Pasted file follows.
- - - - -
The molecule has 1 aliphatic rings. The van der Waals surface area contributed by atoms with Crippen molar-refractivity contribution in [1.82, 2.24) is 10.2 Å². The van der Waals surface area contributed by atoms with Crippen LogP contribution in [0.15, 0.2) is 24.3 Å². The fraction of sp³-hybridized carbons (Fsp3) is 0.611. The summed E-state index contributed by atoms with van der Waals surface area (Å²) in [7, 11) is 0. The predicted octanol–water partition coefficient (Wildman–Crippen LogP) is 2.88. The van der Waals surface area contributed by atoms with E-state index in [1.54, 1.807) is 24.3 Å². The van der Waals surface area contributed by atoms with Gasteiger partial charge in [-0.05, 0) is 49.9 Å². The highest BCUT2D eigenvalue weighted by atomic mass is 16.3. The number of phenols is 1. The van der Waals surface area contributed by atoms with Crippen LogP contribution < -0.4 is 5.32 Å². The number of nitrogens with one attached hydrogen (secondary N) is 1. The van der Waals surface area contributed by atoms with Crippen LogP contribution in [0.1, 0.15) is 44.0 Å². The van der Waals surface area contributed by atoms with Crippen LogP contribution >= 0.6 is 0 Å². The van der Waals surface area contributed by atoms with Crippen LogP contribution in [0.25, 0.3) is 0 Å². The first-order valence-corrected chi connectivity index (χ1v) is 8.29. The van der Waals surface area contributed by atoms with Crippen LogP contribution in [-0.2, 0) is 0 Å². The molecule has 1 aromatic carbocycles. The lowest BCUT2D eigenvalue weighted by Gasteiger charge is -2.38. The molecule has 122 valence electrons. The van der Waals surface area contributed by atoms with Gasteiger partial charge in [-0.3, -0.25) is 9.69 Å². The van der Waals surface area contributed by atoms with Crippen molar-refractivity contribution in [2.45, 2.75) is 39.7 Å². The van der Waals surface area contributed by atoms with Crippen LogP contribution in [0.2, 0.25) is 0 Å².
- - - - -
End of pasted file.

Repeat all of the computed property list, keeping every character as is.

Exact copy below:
The molecule has 1 aliphatic rings. The van der Waals surface area contributed by atoms with Crippen molar-refractivity contribution in [1.82, 2.24) is 10.2 Å². The van der Waals surface area contributed by atoms with Crippen LogP contribution in [0.15, 0.2) is 24.3 Å². The fraction of sp³-hybridized carbons (Fsp3) is 0.611. The summed E-state index contributed by atoms with van der Waals surface area (Å²) in [7, 11) is 0. The predicted octanol–water partition coefficient (Wildman–Crippen LogP) is 2.88. The van der Waals surface area contributed by atoms with E-state index in [1.54, 1.807) is 24.3 Å². The van der Waals surface area contributed by atoms with Gasteiger partial charge in [-0.05, 0) is 49.9 Å². The highest BCUT2D eigenvalue weighted by atomic mass is 16.3. The number of phenols is 1. The van der Waals surface area contributed by atoms with Crippen LogP contribution < -0.4 is 5.32 Å². The number of nitrogens with one attached hydrogen (secondary N) is 1. The van der Waals surface area contributed by atoms with Crippen LogP contribution in [0.1, 0.15) is 44.0 Å². The van der Waals surface area contributed by atoms with Crippen LogP contribution >= 0.6 is 0 Å². The van der Waals surface area contributed by atoms with Crippen LogP contribution in [0.25, 0.3) is 0 Å². The first-order valence-corrected chi connectivity index (χ1v) is 8.29. The van der Waals surface area contributed by atoms with Crippen LogP contribution in [-0.2, 0) is 0 Å². The molecule has 1 aromatic carbocycles. The lowest BCUT2D eigenvalue weighted by Gasteiger charge is -2.38. The molecule has 122 valence electrons. The van der Waals surface area contributed by atoms with Gasteiger partial charge in [-0.3, -0.25) is 9.69 Å². The van der Waals surface area contributed by atoms with Crippen molar-refractivity contribution in [2.45, 2.75) is 39.7 Å². The van der Waals surface area contributed by atoms with Crippen LogP contribution in [0.2, 0.25) is 0 Å².